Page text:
Today we’ll be looking at The Incredible Adventures of Van Helsing, a comedic take on both traditional Hollywood horror and the venerable addictive Diablo game type.
In general presentation (UI and camera management), Van Helsing follows the Diablo and Torchlight mold very closely. The camera is third person, viewing the world from an angled view that gives a wide view of the world and the army of baddies that inhabit it. If you’ve been a PC gamer for any reasonable amount of time, you’re well aware of the character management screens, inventory screens, and health and mana meters that make this style of game possible, so we’ll instead focus on the fresh things that Van Helsing brings to the mix.
The menagerie of monsters is vast and imaginative. There are toad creatures, slime creatures, mechanized men, and anthropomorphic rats, and floating betenticled brains. With a name like Van Helsing, you’re naturally going to see some of the creatures made popular by old Universal horror movies, but even in those cases there are fresh injections of originality. Sure, we’ve all seen a werewolf, but far more rare is the sparking electromechanically enslaved werewolf. Spiders are unavoidable in just about any game, but here you’ll be attacked by an assortment of shapes and sizes.
The environment, drawing heavily on traditional depictions of horror settings like Transylvania, impressed me with its level of detail. The plains are rippling and natural, and the brush that covers the ground reacts realistically to your combat; flame magic sears it away and leaves glowing embers at the edge of the devastation. The character animation impresses as well. Van Helsing himself visually displays his current load out, with a jaunty bowler hat and twin swords in my case (currently), and sporting a customized color scheme of your choosing. His sidekick, on the other hand, doesn’t reveal her equipment, but she makes up for it with entertaining animation and creative model swaps based on her current role in the fight. As a ghost, you’ll see her head floating a few inches higher than it ought to be separated from its shoulders by what was no doubt a guilotine’s slice. She adjusts her revealing top, fiddles with her bulky manacles, and otherwise makes herself busy when idle. If you assign her a ranged role or a melee one, she visually shifts to a suitably more threatening form with medusa or wraith inspired visuals.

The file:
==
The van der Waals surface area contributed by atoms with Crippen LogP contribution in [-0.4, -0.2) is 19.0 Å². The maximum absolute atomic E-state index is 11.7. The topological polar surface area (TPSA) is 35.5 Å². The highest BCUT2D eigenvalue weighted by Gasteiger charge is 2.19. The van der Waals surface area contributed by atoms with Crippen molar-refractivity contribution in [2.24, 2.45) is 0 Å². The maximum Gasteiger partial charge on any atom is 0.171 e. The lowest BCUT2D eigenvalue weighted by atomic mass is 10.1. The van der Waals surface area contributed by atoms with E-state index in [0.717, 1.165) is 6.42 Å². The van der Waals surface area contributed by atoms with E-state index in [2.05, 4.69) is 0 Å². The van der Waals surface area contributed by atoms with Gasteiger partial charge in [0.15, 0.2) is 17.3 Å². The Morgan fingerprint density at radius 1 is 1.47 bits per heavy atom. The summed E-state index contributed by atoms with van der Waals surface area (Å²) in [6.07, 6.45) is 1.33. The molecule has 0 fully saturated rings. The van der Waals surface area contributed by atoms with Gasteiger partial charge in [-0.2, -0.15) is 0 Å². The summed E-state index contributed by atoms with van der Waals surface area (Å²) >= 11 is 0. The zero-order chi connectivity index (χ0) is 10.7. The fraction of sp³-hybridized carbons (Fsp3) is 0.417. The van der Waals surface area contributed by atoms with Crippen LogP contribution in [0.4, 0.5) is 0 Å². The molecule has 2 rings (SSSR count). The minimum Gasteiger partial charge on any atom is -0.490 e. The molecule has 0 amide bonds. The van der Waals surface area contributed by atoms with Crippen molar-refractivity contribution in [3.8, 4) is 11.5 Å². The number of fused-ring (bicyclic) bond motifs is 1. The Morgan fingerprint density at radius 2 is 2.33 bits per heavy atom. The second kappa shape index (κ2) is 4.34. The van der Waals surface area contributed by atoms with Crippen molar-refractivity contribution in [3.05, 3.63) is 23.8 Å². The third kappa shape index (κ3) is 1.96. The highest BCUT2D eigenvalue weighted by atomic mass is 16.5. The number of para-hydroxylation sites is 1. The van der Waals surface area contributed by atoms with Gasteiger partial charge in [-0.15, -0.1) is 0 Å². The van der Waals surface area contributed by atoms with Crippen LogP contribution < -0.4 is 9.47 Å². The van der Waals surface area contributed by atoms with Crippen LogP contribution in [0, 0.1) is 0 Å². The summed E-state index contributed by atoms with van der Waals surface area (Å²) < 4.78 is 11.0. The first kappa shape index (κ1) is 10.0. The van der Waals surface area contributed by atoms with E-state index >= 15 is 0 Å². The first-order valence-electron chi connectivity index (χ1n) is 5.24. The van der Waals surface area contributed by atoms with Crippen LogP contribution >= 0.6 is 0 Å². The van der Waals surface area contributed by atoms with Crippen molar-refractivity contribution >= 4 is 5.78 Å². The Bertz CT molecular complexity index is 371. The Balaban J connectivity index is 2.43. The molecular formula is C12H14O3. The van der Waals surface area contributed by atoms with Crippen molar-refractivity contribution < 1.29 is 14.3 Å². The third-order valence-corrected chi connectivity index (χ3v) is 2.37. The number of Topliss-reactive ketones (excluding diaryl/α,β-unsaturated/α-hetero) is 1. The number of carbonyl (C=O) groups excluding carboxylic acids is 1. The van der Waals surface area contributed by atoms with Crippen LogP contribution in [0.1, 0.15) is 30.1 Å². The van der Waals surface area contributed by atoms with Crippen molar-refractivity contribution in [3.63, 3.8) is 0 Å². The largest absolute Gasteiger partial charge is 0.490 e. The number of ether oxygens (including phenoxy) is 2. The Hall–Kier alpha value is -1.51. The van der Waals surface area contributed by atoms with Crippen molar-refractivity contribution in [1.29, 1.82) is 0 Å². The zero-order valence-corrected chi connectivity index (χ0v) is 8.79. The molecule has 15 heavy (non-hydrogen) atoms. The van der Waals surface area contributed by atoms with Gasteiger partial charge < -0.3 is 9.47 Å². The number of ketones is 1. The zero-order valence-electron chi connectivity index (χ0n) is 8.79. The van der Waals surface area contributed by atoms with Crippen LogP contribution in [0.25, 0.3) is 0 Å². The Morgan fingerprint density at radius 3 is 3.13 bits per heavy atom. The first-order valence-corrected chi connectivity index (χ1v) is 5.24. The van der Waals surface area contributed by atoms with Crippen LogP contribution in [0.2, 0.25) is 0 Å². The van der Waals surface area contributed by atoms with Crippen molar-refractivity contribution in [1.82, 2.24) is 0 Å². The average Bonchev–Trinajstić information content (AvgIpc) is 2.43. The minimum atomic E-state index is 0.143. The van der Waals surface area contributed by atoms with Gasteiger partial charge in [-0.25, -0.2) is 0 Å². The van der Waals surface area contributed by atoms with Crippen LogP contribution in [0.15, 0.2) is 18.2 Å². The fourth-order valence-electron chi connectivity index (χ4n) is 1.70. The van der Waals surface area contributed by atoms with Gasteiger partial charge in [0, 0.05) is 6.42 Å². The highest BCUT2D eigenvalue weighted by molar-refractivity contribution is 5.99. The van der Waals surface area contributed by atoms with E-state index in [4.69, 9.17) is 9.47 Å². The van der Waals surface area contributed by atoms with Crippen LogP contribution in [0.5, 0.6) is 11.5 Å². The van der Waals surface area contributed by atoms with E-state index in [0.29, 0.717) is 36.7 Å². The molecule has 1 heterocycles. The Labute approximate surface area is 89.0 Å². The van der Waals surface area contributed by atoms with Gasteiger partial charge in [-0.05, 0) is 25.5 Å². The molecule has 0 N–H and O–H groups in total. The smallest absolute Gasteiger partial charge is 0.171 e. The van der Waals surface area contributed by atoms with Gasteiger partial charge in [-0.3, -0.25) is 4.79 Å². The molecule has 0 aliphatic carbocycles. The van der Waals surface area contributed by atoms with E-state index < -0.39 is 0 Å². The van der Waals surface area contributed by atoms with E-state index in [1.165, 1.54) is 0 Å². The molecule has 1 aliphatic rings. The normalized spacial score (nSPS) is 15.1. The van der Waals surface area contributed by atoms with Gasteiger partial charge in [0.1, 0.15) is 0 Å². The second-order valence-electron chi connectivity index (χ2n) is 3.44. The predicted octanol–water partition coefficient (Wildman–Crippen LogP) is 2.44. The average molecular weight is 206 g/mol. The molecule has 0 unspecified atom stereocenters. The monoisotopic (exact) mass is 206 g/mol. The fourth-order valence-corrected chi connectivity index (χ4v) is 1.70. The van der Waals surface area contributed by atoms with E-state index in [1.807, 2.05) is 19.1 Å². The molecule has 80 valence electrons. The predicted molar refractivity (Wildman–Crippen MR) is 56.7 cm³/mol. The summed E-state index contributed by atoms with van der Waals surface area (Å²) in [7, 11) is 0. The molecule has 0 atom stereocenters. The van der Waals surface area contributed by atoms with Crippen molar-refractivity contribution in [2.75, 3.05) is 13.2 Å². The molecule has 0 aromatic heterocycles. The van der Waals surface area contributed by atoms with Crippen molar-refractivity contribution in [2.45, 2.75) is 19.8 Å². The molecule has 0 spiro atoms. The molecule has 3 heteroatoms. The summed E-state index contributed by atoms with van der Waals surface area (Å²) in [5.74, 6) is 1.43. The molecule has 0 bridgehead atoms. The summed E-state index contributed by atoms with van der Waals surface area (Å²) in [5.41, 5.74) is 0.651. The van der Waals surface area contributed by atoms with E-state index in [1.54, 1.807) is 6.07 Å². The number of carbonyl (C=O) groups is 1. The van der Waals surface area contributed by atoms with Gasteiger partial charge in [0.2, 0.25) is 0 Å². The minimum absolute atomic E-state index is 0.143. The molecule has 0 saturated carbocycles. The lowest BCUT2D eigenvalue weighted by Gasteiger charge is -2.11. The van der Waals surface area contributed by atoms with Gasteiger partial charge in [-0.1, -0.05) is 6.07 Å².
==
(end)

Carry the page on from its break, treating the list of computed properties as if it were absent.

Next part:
While it is true to say that there are obvious (dare I say blatant) inspirations from the Diablo series, I feel the parallels bring it more firmly in line with the Torchlight games. At the core your job is to slice through hordes of enemies, causing them to erupt with gold and items. You’ll sift through the items seeking ever-higher stats, sell the ones that aren’t worth your time, and keep yourself stocked with potions to keep your mana and health high. Whereas Torchlight lets you pick a pet to help you on your adventure, this time you’ve got a ghostly pal. In many ways, this is an improvement. For one, it is a little easier to buy the concept of a ghost negotiating a price for a heap of used weapons (at least in this setting) than a dog doing the same.
Lady Katarina, as your sidekick is more formally known, has a remarkable range of behaviors, from gathering the gold from the level, targeting enemies who are weakest or most vulnerable, shopping for potions, boosting your defense, gathering items above a certain value, and a bunch of others. She’s a serious factor in any given fight, and she levels separately, with her own passive abilities, equipment, and attributes.